The Arizona legislature has criminalized the conduct of fraudulent transfers. A.R.S. §44-1211 makes it a Class 2 misdemeanor to be a party to a fraudulent conveyance of any lands, goods, or chattels with intent to deceive and defraud others. A.R.S. §44-1217 establishes as a Class 2 misdemeanor the fraudulent selling, conveying, assigning or concealment of property with intent to defraud creditors. Also, A.R.S. §13-2205 makes it a Class 6 felony for a person to secrete, assign, convey or otherwise dispose of property … to prevent that property from being subject to payment of a judgment. This criminal statute significantly increases the consequences of a debtor’s conduct once a judgment has been entered.
AN ATTORNEY’S LIABILITY FOR A CLIENT’S FRAUDULENT CONVEYANCE
An attorney may be held responsible for a conspiracy to defraud creditors when assisting or advising a client to transfer assets to avoid payment of a debt. McElhanon v. Ong Hing, 151 Ariz. 386, 728 P2d 256 (App. 1985), reversed on other grounds 151 Ariz. 403, 728 P2d 273 (1986). Attorney Hing defended clients, Greer and Harris, in a civil action. After a jury returned a verdict against Harris, but not Greer, attorney Hing stepped over the line. He assisted the transfer of Greer’s stock in a restaurant corporation to Harris, and personally held the restaurant stock as collateral for a promissory note made by Greer and Harris for his attorneys fees. In post-judgment execution proceedings, the judgment creditor became aware of the stock transfer and Hing’s participation. The Court of Appeals determined that in Arizona there is a cause of action for damages rising out of a conspiracy to commit a fraudulent conveyance. The Court rejected Hing’s claim that his status as an attorney insulated his actions. Further, the Court determined that the communication between Hing and his clients was not privileged because it was done in furtherance of a conspiracy to commit a fraudulent conveyance. Finally, the Court determined that the creditor need not actually hold a lien at the time of the fraudulent transfer, but any creditor has standing to bring an action for a conspiracy to commit a fraudulent conveyance.
A key to the McElhanon decision was the presence of an actual intent to defraud. The Court tends to distinguish situations where an attorney advises a client on how to manage and protect assets from a situation where actual intent to defraud is found.
The McElhanon decision followed the decision of the Wisconsin Supreme Court in Dalton v. Meister, 71 Wis.2d 504, 239 N.W.2d 9 (WI 1976), where, in anticipation of a trial, a defendant, with the help of his attorney and bank, transferred all of his assets so that they could not be recovered by the plaintiff. The Wisconsin court found that third parties may be liable for conspiracy to defraud a creditor.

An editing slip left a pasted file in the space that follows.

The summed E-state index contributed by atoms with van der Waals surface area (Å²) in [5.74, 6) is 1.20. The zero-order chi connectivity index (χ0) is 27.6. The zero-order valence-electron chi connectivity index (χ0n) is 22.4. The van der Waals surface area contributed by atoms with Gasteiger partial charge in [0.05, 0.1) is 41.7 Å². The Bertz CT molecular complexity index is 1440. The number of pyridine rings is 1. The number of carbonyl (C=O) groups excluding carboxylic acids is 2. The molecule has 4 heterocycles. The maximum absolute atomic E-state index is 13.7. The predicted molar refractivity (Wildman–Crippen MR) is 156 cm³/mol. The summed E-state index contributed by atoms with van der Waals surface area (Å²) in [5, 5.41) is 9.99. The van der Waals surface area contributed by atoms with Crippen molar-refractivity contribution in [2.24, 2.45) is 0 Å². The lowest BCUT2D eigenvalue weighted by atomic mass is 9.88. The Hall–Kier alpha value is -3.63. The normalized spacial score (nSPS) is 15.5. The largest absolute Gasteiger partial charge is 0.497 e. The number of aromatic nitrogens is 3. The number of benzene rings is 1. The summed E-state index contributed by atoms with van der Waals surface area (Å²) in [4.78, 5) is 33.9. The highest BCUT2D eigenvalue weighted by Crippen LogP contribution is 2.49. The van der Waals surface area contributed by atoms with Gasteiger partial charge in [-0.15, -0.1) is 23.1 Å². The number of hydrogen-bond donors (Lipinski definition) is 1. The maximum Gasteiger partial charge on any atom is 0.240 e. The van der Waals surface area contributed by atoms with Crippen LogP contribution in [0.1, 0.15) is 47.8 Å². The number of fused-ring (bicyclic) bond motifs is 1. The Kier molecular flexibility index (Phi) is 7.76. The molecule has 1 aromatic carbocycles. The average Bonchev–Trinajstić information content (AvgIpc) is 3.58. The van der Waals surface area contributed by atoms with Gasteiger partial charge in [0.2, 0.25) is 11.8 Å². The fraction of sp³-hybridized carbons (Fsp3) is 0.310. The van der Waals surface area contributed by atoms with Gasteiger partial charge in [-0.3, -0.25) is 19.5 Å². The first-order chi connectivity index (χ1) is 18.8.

While McElhanon was a civil case, an attorney must consider A.R.S. §13-1003. This criminal statute makes it a felony to agree with one or more persons that one of them will engage in conduct in furtherance of an offense.
THE CODE OF PROFESSIONAL RESPONSIBILITY
It has long been held in certain jurisdictions that an attorney who encourages a client to make a fraudulent conveyance may be guilty of a fraudulent conveyance. See Townsend v. State Bar of California, 32 Cal. 2d 592, 197 P.2d 326 (1948). In Townsend, the California Supreme Court sitting en banc, determined that an attorney who advises a client to convey certain real property for the purpose of delaying and defrauding creditors, commits an act involving moral turpitude and dishonesty. While Townsend had previous offenses with the California Bar, this conduct, and his attempt to cover it up, lead to a three-year suspension.
Arizona’s Rules of Professional Conduct include several rules which impact a lawyer providing “asset planning” services to an under-insured client.
E.R. 1.2 proscribes counseling or assisting a client in criminal or fraudulent conduct. E.R. 3.3 “Candor Toward The Tribunal” proscribes making false statements of fact or law, or failing to disclose a material fact to the court. Finally, E.R. 8.4 “Misconduct” defines professional misconduct as including engaging in dishonesty, fraud, deceit or misrepresentation.
The Arizona Supreme Court has recently decided in an asset-planning case, that a lawyer does not commit misconduct unless it is proven that the attorney engaged in “knowing misconduct.” The Supreme Court determined for there to be a violation of either §1.2 or §3.3, the state bar must prove that a lawyer’s conduct is intentional if it is to constitute an ethical violation. See In re Tocco, Ariz. Supreme Ct. No. 98-0056-D, filed Sept. 14, 1999.